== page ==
"It is the wind," said he.
"No," replied Gideon Spilett, listening again, "I thought I heard--"
"The barking of a dog!"
"A dog!" cried Pencroft, springing up.
"It's not possible!" replied the sailor. "And besides, how, in the roaring of the storm--"
"Stop--listen--" said the reporter.
Pencroft listened more attentively, and really thought he heard, during a lull, distant barking.
"Well!" said the reporter, pressing the sailor's hand.
"Yes--yes!" replied Pencroft.
"It is Top! It is Top!" cried Herbert, who had just awoke; and all three rushed towards the opening of the Chimneys. They had great difficulty in getting out. The wind drove them back. But at last they succeeded, and could only remain standing by leaning against the rocks. They looked about, but could not speak. The darkness was intense. The sea, the sky, the land were all mingled in one black mass. Not a speck of light was visible.
The reporter and his companions remained thus for a few minutes, overwhelmed by the wind, drenched by the rain, blinded by the sand.
Then, in a pause of the tumult, they again heard the barking, which they found must be at some distance.
It could only be Top! But was he alone or accompanied? He was most probably alone, for, if Neb had been with him, he would have made his way more directly towards the Chimneys. The sailor squeezed the reporter's hand, for he could not make himself heard, in a way which signified "Wait!" then he reentered the passage.
An instant after he issued with a lighted fagot, which he threw into the darkness, whistling shrilly.
It appeared as if this signal had been waited for; the barking immediately came nearer, and soon a dog bounded into the passage. Pencroft, Herbert, and Spilett entered after him.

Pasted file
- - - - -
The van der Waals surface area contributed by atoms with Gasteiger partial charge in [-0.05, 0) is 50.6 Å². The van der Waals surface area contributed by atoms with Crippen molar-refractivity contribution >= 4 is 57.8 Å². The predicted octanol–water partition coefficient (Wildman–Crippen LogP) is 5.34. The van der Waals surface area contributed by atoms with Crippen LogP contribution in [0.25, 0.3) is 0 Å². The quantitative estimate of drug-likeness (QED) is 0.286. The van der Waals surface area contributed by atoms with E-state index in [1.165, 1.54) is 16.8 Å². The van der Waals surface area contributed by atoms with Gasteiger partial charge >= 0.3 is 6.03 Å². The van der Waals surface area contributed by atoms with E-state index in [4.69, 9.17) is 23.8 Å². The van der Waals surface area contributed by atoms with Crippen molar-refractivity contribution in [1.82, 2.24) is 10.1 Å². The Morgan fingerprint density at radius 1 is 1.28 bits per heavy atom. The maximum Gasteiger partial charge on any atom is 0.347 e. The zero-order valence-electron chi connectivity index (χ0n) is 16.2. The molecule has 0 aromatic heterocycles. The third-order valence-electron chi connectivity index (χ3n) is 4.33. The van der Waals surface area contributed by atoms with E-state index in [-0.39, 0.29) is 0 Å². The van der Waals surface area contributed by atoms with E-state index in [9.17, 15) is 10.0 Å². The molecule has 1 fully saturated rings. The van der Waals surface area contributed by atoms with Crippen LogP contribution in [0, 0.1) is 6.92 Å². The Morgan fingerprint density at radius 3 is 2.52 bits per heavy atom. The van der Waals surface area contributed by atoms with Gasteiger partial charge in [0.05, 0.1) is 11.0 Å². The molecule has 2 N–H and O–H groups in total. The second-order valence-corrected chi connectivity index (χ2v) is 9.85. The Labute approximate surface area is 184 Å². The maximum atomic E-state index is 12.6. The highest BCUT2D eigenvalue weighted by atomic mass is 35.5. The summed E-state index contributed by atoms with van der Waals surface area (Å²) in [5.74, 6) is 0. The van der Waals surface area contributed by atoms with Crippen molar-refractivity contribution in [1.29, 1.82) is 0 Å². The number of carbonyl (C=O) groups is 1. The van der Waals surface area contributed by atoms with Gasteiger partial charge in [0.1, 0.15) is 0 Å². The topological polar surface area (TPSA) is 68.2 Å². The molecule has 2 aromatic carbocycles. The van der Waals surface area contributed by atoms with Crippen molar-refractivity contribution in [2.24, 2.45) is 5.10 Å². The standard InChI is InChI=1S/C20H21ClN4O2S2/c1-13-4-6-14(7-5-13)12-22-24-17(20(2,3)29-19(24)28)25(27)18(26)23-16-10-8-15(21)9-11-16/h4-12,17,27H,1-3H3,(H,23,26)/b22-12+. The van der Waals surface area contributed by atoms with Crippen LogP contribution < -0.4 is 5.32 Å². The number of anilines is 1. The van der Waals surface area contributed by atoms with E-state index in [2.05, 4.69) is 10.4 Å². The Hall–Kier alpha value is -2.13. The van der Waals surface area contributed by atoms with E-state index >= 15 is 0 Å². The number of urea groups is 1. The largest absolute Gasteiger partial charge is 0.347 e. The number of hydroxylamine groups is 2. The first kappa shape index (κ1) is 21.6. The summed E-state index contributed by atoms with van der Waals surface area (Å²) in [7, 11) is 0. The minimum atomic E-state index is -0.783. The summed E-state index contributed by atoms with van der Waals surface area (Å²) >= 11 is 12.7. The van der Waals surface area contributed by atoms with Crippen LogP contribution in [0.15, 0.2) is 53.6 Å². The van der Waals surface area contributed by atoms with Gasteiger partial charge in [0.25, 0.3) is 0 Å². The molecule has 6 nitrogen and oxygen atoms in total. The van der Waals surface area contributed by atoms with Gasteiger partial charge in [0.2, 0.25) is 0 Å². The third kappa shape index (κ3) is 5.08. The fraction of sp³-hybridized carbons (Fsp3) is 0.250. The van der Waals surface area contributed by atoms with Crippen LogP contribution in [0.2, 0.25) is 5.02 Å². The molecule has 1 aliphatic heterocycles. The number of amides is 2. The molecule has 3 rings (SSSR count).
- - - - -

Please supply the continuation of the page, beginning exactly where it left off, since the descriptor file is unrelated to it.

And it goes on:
An armful of dry wood was thrown on the embers. The passage was lighted up with a bright flame.
"It is Top!" cried Herbert.
It was indeed Top, a magnificent Anglo-Norman, who derived from these two races crossed the swiftness of foot and the acuteness of smell which are the preeminent qualities of coursing dogs. It was the dog of the engineer, Cyrus Harding. But he was alone! Neither Neb nor his master accompanied him!
How was it that his instinct had guided him straight to the Chimneys, which he did not know? It appeared inexplicable, above all, in the midst of this black night and in such a tempest! But what was still more inexplicable was, that Top was neither tired, nor exhausted, nor even soiled with mud or sand!--Herbert had drawn him towards him, and was patting his head, the dog rubbing his neck against the lad's hands.
"If the dog is found, the master will be found also!" said the reporter.
"God grant it!" responded Herbert. "Let us set off! Top will guide us!"
Pencroft did not make any objection. He felt that Top's arrival contradicted his conjectures. "Come along then!" said he.
Pencroft carefully covered the embers on the hearth. He placed a few pieces of wood among them, so as to keep in the fire until their return. Then, preceded by the dog, who seemed to invite them by short barks to come with him, and followed by the reporter and the boy, he dashed out, after having put up in his handkerchief the remains of the supper.
The storm was then in all its violence, and perhaps at its height. Not a single ray of light from the moon pierced through the clouds. To follow a straight course was difficult. It was best to rely on Top's instinct. They did so. The reporter and Herbert walked behind the dog, and the sailor brought up the rear. It was impossible to exchange a word. The rain was not very heavy, but the wind was terrific.
However, one circumstance favored the seaman and his two companions. The wind being southeast, consequently blew on their backs. The clouds of sand, which otherwise would have been insupportable, from being received behind, did not in consequence impede their progress. In short, they sometimes went faster than they liked, and had some difficulty in keeping their feet; but hope gave them strength, for it was not at random that they made their way along the shore.